Many organisations that choose to store corporate information in cloud environments are doing so under the false assumption that risk and security protocols are all in the hands of their cloud service provider.
Who is responsible for safeguarding corporate information stored in the cloud?
Whilst cloud providers such as Amazon Web Services (AWS) do provide basic security features, the organisation and provider should work together under a Shared Security Model to ensure that sensitive materials are not easily penetrated.
What cloud-based applications are even in use at my company?
Take a look at the various app stores on a mobile device or laptop: Facebook, LinkedIn, Twitter, Box, Salesforce, Office 365 and Google for Work are just a few, but how do you know which of these is being used for work purposes?
With the explosion of cloud adoption and BYOD in recent years, traditional IT departments have had to change the way they audit applications and devices on corporate networks.
Are my employees using their own personal devices to access corporate data, even outside of traditional office hours?
Employees can now work from anywhere and on any device. They can submit a proposal on a train, or glance at emails over breakfast and they have 24/7 access to corporate networks. This causes further problems for IT departments who must now work harder to discover who has access to secure environments.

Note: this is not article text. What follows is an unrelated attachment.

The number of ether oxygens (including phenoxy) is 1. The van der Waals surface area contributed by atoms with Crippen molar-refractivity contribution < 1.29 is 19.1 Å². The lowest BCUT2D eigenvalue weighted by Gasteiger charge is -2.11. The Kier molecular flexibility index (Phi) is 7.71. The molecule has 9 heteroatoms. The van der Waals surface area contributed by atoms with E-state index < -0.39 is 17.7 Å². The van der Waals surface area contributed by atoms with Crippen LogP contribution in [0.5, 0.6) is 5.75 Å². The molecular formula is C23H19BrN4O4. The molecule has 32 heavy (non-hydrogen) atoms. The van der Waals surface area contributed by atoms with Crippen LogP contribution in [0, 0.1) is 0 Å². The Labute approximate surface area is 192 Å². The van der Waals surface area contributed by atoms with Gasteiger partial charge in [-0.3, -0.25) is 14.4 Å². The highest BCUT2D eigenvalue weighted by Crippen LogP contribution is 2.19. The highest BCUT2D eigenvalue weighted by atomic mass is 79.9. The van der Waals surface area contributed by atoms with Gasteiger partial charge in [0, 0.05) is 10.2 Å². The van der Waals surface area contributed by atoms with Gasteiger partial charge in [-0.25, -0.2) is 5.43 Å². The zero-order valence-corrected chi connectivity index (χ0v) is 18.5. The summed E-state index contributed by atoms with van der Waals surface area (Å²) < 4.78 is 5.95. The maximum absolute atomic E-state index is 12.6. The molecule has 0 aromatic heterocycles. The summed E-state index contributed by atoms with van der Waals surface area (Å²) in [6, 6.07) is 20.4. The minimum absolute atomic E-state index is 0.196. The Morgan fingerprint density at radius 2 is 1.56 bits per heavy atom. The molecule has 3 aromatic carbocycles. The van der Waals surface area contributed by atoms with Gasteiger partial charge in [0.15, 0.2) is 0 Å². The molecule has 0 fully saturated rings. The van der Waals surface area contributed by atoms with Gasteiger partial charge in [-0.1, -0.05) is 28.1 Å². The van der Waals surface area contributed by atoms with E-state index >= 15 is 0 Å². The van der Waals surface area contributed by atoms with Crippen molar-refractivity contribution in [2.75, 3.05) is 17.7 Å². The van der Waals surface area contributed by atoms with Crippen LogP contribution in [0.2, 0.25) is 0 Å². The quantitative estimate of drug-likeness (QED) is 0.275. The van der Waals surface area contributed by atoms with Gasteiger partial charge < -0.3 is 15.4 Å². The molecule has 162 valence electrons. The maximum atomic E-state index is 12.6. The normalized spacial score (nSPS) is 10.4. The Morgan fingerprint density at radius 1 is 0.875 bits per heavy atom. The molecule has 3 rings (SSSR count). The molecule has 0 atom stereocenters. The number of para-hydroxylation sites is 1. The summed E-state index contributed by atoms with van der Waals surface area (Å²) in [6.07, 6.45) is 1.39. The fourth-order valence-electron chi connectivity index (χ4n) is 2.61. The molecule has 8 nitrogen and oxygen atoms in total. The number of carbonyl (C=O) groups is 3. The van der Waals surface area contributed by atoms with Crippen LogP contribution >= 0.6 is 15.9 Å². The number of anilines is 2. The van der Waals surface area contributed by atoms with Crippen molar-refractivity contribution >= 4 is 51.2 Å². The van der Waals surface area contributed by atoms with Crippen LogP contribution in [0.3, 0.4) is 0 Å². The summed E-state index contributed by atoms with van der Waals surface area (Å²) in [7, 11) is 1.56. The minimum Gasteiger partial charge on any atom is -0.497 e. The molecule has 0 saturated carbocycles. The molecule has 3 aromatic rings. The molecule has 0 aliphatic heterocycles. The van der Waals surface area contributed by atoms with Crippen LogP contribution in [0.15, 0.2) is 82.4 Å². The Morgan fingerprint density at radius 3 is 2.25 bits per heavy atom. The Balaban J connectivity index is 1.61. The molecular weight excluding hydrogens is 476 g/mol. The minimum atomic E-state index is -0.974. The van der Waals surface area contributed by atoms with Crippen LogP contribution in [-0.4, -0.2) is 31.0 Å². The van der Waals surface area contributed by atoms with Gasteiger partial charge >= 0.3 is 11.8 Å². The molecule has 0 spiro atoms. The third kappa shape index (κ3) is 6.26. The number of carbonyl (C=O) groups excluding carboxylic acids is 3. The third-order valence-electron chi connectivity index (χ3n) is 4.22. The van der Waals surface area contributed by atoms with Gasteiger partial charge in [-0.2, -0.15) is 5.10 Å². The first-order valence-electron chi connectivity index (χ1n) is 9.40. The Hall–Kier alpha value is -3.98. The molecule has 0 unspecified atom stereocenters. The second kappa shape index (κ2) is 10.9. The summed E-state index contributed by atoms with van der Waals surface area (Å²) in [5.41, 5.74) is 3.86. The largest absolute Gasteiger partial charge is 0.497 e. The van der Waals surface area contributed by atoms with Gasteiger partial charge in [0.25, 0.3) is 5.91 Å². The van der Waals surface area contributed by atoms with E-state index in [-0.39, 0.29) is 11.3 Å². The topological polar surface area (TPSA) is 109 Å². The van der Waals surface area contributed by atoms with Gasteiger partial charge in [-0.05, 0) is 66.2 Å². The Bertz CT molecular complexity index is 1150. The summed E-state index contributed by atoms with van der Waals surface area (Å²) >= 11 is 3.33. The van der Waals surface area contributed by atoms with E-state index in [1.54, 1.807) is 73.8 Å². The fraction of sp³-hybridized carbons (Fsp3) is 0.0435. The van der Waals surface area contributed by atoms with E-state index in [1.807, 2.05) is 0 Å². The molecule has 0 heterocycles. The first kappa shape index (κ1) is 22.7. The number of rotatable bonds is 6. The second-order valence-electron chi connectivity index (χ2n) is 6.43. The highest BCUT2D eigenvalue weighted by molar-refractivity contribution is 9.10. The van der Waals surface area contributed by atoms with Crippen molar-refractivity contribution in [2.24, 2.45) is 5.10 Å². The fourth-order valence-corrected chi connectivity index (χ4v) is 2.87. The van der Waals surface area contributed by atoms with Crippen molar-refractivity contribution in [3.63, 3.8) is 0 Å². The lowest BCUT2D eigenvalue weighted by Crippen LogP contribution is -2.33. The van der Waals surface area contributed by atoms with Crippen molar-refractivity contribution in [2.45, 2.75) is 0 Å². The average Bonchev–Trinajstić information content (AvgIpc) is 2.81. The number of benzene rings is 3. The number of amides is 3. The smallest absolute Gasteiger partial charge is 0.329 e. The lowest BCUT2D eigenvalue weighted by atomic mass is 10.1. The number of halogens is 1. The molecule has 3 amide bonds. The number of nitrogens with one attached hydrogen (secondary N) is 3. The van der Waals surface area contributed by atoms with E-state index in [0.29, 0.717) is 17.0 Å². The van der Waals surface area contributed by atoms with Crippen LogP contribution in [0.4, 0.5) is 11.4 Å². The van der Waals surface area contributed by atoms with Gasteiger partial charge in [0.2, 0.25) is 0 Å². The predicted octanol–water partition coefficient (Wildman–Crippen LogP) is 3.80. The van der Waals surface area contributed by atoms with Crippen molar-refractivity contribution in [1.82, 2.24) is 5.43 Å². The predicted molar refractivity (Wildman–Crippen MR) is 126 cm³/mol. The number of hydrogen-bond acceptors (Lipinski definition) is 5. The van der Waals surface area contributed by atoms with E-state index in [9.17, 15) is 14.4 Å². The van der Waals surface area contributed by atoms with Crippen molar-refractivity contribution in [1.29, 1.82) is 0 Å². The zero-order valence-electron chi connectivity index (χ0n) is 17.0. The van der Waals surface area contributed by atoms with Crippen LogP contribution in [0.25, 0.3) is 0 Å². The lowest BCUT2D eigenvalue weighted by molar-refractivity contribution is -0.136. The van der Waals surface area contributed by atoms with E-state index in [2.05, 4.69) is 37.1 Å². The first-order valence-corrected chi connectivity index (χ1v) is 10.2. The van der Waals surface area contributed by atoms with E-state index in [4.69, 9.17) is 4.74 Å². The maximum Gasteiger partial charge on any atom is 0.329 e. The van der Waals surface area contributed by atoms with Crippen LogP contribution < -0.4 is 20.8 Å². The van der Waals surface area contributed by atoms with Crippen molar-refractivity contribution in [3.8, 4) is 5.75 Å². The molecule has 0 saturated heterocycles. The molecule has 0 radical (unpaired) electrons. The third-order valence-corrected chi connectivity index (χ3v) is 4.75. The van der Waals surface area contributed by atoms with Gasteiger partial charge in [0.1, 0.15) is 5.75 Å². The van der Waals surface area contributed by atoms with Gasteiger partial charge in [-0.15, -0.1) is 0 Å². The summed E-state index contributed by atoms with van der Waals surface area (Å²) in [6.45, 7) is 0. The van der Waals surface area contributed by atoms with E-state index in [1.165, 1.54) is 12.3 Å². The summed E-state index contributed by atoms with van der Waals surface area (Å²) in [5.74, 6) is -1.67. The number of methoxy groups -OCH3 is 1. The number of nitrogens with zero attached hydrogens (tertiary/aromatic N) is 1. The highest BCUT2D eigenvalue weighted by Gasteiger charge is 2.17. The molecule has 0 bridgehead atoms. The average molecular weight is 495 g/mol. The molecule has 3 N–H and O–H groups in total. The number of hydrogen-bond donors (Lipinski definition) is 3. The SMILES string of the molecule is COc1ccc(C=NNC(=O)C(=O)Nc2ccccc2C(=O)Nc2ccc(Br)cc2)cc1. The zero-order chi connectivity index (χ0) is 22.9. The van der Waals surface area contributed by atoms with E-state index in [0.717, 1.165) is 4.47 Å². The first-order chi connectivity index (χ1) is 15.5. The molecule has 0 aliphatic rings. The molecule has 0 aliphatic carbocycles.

How can I secure my cloud applications to stop unwanted third parties access my sensitive information?
With more and more incidents of password theft being reported, multi-factor authentication is a widely used and accepted form of verifying a person’s identity.
Multi-factor authentication comes in many forms: a code sent to a mobile phone, a physical security token (RSA, Yubikey) or a security question that only the intended recipient would know the response to.
This does not stop all external threats. Cyber criminals are becoming smarter and are now using legitimate credentials to gain access to sensitive information. However by looking at methods of monitoring user activity, companies can prompt further authentication when something looks suspicious.
Companies are now being held accountable for data breaches, how do I ensure my company meet regulatory compliance standards?
There is not a day that goes by without a headline about a high-profile data breach occurring. There are many compliance standards for different industries: SOX, PCI or DSS for example.
Organisations must be aware of which compliance standards apply to them. Heavy penalties apply if these standards are not met.
Companies must keep detailed reports of access events, configuration changes, and other critical administrative tasks. Automating this can go a long way towards meeting and simplifying compliance obligations.
Do I have your attention now? It’s what you do next that really matters
Don't just sit idly by thinking these issues do not apply to your organisation.
Gather your IT security team together and take a look at cloud services and applications that are currently/soon to be used by your organisation. Develop a roadmap and start gathering actionable intelligence into cloud application usage and methods of detecting suspicious activities before it is too late.
The Adallom cloud application security platform extends the boundaries of enterprise security into the cloud, allowing organizations to secure data, gain actionable intelligence into cloud application usage and detect suspicious activities, without painful network configuration or endpoint changes.
To get deep, meaningful, insights on your users, the data they’re accessing, and their activities in the cloud click the link to find out more.